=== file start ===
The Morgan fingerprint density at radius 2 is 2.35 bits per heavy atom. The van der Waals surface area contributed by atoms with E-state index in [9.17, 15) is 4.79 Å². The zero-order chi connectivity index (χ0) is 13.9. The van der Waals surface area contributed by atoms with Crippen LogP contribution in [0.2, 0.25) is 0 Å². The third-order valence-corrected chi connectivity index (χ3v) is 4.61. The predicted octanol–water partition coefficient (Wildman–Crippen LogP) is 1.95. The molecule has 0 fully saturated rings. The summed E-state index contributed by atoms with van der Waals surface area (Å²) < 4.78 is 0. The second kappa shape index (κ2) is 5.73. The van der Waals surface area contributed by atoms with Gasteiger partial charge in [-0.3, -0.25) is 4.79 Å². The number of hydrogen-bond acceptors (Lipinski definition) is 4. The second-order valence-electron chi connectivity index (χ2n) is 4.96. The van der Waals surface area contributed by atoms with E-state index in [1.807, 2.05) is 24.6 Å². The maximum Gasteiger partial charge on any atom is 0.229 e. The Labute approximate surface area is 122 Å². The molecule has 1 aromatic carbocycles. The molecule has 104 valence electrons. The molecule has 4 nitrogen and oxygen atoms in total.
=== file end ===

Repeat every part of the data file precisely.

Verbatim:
The Morgan fingerprint density at radius 2 is 2.35 bits per heavy atom. The van der Waals surface area contributed by atoms with E-state index in [9.17, 15) is 4.79 Å². The zero-order chi connectivity index (χ0) is 13.9. The van der Waals surface area contributed by atoms with Crippen LogP contribution in [0.2, 0.25) is 0 Å². The third-order valence-corrected chi connectivity index (χ3v) is 4.61. The predicted octanol–water partition coefficient (Wildman–Crippen LogP) is 1.95. The molecule has 0 fully saturated rings. The summed E-state index contributed by atoms with van der Waals surface area (Å²) < 4.78 is 0. The second kappa shape index (κ2) is 5.73. The van der Waals surface area contributed by atoms with Gasteiger partial charge in [-0.3, -0.25) is 4.79 Å². The number of hydrogen-bond acceptors (Lipinski definition) is 4. The second-order valence-electron chi connectivity index (χ2n) is 4.96. The van der Waals surface area contributed by atoms with E-state index in [1.807, 2.05) is 24.6 Å². The maximum Gasteiger partial charge on any atom is 0.229 e. The Labute approximate surface area is 122 Å². The molecule has 1 aromatic carbocycles. The molecule has 104 valence electrons. The molecule has 4 nitrogen and oxygen atoms in total.